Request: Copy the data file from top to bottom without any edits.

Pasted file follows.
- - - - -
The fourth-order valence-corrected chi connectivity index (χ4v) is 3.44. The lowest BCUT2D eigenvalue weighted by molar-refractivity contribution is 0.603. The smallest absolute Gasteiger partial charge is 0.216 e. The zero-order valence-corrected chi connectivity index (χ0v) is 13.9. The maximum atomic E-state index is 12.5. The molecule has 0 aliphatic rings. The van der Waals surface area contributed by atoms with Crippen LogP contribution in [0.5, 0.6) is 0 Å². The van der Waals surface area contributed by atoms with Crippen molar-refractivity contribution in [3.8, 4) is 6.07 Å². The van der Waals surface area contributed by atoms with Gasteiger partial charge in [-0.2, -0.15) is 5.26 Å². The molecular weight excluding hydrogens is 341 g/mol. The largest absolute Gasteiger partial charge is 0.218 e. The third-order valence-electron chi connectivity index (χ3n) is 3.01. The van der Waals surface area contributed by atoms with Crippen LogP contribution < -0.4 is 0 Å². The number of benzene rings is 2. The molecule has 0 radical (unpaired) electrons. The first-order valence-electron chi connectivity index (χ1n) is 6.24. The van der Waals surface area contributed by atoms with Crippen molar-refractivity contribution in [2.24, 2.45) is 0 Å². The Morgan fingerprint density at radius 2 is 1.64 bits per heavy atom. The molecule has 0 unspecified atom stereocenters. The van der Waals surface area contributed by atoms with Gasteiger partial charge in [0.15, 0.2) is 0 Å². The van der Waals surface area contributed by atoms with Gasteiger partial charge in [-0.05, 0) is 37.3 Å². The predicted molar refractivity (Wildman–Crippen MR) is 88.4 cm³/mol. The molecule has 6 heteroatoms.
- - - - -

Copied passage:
The fourth-order valence-corrected chi connectivity index (χ4v) is 3.44. The lowest BCUT2D eigenvalue weighted by molar-refractivity contribution is 0.603. The smallest absolute Gasteiger partial charge is 0.216 e. The zero-order valence-corrected chi connectivity index (χ0v) is 13.9. The maximum atomic E-state index is 12.5. The molecule has 0 aliphatic rings. The van der Waals surface area contributed by atoms with Crippen LogP contribution in [0.5, 0.6) is 0 Å². The van der Waals surface area contributed by atoms with Crippen molar-refractivity contribution in [3.8, 4) is 6.07 Å². The van der Waals surface area contributed by atoms with Gasteiger partial charge in [-0.2, -0.15) is 5.26 Å². The molecular weight excluding hydrogens is 341 g/mol. The largest absolute Gasteiger partial charge is 0.218 e. The third-order valence-electron chi connectivity index (χ3n) is 3.01. The van der Waals surface area contributed by atoms with Crippen LogP contribution < -0.4 is 0 Å². The number of benzene rings is 2. The molecule has 0 radical (unpaired) electrons. The first-order valence-electron chi connectivity index (χ1n) is 6.24. The van der Waals surface area contributed by atoms with Crippen molar-refractivity contribution in [2.24, 2.45) is 0 Å². The Morgan fingerprint density at radius 2 is 1.64 bits per heavy atom. The molecule has 0 unspecified atom stereocenters. The van der Waals surface area contributed by atoms with Gasteiger partial charge in [0.15, 0.2) is 0 Å². The van der Waals surface area contributed by atoms with Gasteiger partial charge in [-0.05, 0) is 37.3 Å². The predicted molar refractivity (Wildman–Crippen MR) is 88.4 cm³/mol. The molecule has 6 heteroatoms.